With nearly a million coronavirus deaths, experts are calling for concerted action to contain the pandemic.

The World Health Organization (WHO) has warned that the global death toll from COVID-19 could more than double before a successful vaccine is widely available – and could be even higher without concerted action to contain the pandemic.

“If we don’t do everything (two million deaths) … is not only imaginable, but unfortunately very likely,” Mike Ryan, head of the UN agency’s emergency program, told a briefing on Friday.

The number of confirmed deaths around nine months after the new coronavirus was detected in China is currently 988,965. In total, more than 32.5 million infections have been registered while nearly 22.5 million people have recovered.

“A million is a terrible number and we have to think about it before we think about a second million,” Ryan told reporters when asked what the death toll might be. “Are we together ready to do whatever we can to avoid this number? “If we don’t take these measures … yes, we’ll look at that number, and unfortunately much higher.”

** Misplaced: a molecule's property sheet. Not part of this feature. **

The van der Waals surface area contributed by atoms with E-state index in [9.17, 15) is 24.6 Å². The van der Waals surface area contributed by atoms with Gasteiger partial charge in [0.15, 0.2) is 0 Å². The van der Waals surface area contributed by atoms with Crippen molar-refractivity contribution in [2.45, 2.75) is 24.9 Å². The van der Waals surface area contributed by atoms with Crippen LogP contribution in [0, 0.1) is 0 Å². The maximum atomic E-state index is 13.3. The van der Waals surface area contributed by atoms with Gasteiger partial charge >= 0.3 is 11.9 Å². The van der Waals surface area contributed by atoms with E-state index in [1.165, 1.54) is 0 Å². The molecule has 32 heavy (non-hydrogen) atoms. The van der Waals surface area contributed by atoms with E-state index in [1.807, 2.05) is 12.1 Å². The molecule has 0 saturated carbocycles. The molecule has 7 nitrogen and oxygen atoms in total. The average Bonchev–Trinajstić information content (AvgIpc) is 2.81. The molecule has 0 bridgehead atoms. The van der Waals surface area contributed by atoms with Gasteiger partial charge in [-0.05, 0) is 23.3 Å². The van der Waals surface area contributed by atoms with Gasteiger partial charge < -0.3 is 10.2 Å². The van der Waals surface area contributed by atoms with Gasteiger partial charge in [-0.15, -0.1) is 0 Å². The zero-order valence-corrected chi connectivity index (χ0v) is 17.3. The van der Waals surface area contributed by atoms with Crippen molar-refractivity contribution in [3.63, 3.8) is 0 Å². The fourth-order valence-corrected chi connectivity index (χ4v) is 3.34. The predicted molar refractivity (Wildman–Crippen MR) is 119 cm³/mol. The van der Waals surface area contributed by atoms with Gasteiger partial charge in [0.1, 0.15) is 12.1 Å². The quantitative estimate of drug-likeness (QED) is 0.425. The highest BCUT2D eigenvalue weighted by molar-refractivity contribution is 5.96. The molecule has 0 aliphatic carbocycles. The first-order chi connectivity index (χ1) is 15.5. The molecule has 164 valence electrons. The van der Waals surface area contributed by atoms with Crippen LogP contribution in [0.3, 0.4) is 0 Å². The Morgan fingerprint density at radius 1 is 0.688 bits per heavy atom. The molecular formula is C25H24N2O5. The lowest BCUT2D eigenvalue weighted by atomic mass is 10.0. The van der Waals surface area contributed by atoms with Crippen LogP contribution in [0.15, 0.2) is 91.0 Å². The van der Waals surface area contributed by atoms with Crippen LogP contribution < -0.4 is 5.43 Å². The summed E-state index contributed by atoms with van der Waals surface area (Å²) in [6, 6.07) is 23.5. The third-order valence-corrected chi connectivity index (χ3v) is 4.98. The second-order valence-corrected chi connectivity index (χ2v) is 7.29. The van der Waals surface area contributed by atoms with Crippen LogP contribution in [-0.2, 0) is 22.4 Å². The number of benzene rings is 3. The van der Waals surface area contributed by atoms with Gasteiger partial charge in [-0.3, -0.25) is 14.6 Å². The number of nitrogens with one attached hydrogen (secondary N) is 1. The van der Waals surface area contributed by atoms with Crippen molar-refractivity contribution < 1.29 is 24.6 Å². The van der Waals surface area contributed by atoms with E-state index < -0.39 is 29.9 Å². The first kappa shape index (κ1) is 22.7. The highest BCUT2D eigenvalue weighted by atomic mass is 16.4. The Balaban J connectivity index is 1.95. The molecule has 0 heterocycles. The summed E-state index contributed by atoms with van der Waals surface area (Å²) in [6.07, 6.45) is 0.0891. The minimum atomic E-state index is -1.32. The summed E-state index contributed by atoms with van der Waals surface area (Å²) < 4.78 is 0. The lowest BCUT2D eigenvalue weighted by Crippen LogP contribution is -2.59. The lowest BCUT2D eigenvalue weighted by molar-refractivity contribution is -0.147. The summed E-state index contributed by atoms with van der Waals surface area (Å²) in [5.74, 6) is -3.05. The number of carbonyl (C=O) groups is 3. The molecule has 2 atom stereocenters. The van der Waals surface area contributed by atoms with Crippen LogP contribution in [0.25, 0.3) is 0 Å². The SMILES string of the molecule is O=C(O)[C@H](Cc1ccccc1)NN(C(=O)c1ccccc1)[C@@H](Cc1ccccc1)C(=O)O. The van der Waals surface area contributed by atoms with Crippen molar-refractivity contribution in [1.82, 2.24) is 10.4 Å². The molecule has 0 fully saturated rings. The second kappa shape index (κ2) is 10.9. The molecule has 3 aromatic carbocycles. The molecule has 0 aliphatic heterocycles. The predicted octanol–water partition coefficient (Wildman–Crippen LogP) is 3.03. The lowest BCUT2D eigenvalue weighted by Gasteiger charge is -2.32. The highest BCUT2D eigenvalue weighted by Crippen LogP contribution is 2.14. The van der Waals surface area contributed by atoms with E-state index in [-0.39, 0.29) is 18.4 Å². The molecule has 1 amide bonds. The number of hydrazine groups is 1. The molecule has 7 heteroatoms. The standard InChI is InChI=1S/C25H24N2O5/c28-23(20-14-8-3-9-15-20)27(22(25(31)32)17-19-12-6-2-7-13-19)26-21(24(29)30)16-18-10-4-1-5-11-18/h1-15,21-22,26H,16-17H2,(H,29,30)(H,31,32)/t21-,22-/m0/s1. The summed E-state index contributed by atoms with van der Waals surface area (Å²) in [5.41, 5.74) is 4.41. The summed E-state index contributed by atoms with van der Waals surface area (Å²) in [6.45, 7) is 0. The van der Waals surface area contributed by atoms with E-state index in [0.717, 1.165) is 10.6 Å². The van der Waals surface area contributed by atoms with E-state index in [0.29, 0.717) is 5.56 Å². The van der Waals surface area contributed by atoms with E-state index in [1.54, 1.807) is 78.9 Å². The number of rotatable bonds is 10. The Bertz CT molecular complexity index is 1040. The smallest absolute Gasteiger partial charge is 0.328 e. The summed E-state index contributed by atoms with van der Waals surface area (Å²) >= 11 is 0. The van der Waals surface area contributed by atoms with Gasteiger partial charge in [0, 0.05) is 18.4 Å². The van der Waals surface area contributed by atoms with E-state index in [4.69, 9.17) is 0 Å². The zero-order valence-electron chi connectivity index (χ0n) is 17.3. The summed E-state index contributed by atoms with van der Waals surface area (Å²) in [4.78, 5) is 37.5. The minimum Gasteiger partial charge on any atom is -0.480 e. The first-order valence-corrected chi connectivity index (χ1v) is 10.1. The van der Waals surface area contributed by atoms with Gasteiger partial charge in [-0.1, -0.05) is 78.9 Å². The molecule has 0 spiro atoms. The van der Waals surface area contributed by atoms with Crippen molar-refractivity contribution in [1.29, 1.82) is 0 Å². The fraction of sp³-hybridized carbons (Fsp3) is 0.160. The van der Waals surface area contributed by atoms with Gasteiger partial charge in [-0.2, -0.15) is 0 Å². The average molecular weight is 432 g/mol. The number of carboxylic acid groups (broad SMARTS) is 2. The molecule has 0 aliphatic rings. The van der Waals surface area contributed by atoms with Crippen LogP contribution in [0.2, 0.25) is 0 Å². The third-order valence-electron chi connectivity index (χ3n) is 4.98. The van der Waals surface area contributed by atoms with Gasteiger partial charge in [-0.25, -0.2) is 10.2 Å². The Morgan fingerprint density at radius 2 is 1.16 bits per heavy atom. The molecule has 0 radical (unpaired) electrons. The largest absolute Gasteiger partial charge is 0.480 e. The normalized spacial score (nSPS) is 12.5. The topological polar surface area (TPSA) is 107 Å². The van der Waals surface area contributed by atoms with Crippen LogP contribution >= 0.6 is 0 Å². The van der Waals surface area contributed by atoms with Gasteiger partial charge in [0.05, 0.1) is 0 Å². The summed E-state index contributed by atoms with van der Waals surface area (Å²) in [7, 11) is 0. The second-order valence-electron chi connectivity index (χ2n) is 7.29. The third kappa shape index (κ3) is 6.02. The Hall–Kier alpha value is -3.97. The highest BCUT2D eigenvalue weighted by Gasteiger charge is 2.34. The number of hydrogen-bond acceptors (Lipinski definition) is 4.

With the pandemic showing no signs of slowing down, Ryan said, “We are nowhere out of the woods,” stressing that young people should not be blamed for the recent surge in infections after restrictions and lockdowns around the world were relaxed.

Rather, indoor gatherings of people of all ages fueled the ascension, he said.

The WHO warning came when cases in the United States, the world’s hardest-hit nation, exceeded seven million – more than a fifth of the world’s total, despite making up just four percent of the world’s population.

Global vaccination efforts

Meanwhile, officials said the health department is continuing talks with China about its possible participation in the COVAX funding system, which is expected to ensure quick and equitable access to COVID-19 vaccines around the world one week after the deadline for setting it.

“We are currently in discussions with China about the roles they might play in the future,” said Bruce Aylward, WHO senior adviser and head of the ACT Accelerator Program in Support of Vaccines, Treatments and Diagnostics for COVID-19.

He confirmed that Taiwan joined the program despite not being a WHO member, bringing the total to 159 participants. Around 34 countries are still making decisions.

Talks with China also include discussion of the world’s second largest economy, which may be supplying vaccines for the program, he said.

The UN agency released draft criteria for assessing the emergency use of COVID-19 vaccines on Friday to help drug manufacturers achieve advanced vaccine studies, WHO Deputy Director General Mariangela Simao said.

The document will be open to public comment until October 8, she said.

A Chinese health official said earlier on Friday that the WHO had helped the country administer experimental coronavirus vaccines to people while clinical trials were being conducted.

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